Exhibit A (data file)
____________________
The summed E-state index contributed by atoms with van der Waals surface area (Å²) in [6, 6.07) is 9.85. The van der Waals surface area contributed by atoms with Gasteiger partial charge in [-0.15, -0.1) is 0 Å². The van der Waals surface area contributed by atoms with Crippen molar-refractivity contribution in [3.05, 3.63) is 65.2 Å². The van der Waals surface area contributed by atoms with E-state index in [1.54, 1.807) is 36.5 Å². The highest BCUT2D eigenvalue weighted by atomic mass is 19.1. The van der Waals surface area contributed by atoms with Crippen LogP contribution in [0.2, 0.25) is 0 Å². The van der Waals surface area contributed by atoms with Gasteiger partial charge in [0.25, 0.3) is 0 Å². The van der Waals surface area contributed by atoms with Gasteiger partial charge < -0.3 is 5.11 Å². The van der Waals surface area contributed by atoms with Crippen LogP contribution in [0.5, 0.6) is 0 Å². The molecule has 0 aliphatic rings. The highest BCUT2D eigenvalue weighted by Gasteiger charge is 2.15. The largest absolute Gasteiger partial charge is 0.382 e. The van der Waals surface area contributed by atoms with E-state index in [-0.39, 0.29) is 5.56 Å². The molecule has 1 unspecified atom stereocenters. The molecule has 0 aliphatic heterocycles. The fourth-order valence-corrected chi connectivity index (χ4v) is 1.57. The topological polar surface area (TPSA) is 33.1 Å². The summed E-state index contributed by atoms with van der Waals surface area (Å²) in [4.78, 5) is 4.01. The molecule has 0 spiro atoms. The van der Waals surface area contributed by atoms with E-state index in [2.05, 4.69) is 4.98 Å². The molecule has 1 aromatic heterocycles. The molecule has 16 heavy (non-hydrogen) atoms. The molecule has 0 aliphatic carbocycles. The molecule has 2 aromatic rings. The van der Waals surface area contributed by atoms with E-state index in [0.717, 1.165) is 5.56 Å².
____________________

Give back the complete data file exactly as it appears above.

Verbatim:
The summed E-state index contributed by atoms with van der Waals surface area (Å²) in [6, 6.07) is 9.85. The van der Waals surface area contributed by atoms with Gasteiger partial charge in [-0.15, -0.1) is 0 Å². The van der Waals surface area contributed by atoms with Crippen molar-refractivity contribution in [3.05, 3.63) is 65.2 Å². The van der Waals surface area contributed by atoms with E-state index in [1.54, 1.807) is 36.5 Å². The highest BCUT2D eigenvalue weighted by atomic mass is 19.1. The van der Waals surface area contributed by atoms with Crippen LogP contribution in [0.2, 0.25) is 0 Å². The van der Waals surface area contributed by atoms with Gasteiger partial charge in [0.25, 0.3) is 0 Å². The van der Waals surface area contributed by atoms with Gasteiger partial charge < -0.3 is 5.11 Å². The van der Waals surface area contributed by atoms with Crippen LogP contribution in [0.5, 0.6) is 0 Å². The molecule has 0 aliphatic rings. The highest BCUT2D eigenvalue weighted by Gasteiger charge is 2.15. The largest absolute Gasteiger partial charge is 0.382 e. The van der Waals surface area contributed by atoms with E-state index in [-0.39, 0.29) is 5.56 Å². The molecule has 1 unspecified atom stereocenters. The molecule has 0 aliphatic heterocycles. The fourth-order valence-corrected chi connectivity index (χ4v) is 1.57. The topological polar surface area (TPSA) is 33.1 Å². The summed E-state index contributed by atoms with van der Waals surface area (Å²) in [4.78, 5) is 4.01. The molecule has 0 spiro atoms. The van der Waals surface area contributed by atoms with E-state index in [2.05, 4.69) is 4.98 Å². The molecule has 1 aromatic heterocycles. The molecule has 16 heavy (non-hydrogen) atoms. The molecule has 0 aliphatic carbocycles. The molecule has 2 aromatic rings. The van der Waals surface area contributed by atoms with E-state index in [0.717, 1.165) is 5.56 Å².